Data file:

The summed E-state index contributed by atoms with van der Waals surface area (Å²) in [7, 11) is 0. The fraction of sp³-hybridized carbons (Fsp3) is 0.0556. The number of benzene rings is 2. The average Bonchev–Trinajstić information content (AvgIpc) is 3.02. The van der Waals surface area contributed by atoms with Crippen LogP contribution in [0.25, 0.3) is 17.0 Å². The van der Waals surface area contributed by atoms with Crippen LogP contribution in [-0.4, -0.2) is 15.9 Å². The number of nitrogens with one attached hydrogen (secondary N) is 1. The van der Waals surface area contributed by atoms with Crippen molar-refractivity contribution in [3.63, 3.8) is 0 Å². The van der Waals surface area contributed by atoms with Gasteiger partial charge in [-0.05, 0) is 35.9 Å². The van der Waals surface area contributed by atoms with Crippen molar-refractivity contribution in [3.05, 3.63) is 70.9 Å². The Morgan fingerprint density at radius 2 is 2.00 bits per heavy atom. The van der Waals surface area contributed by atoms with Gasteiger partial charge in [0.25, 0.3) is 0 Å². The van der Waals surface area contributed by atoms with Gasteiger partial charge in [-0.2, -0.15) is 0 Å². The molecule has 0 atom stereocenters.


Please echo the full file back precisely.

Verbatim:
The summed E-state index contributed by atoms with van der Waals surface area (Å²) in [7, 11) is 0. The fraction of sp³-hybridized carbons (Fsp3) is 0.0556. The number of benzene rings is 2. The average Bonchev–Trinajstić information content (AvgIpc) is 3.02. The van der Waals surface area contributed by atoms with Crippen LogP contribution in [0.25, 0.3) is 17.0 Å². The van der Waals surface area contributed by atoms with Crippen LogP contribution in [-0.4, -0.2) is 15.9 Å². The number of nitrogens with one attached hydrogen (secondary N) is 1. The van der Waals surface area contributed by atoms with Crippen molar-refractivity contribution in [3.63, 3.8) is 0 Å². The van der Waals surface area contributed by atoms with Gasteiger partial charge in [-0.05, 0) is 35.9 Å². The van der Waals surface area contributed by atoms with Crippen molar-refractivity contribution in [3.05, 3.63) is 70.9 Å². The Morgan fingerprint density at radius 2 is 2.00 bits per heavy atom. The van der Waals surface area contributed by atoms with Gasteiger partial charge in [0.25, 0.3) is 0 Å². The van der Waals surface area contributed by atoms with Gasteiger partial charge in [-0.2, -0.15) is 0 Å². The molecule has 0 atom stereocenters.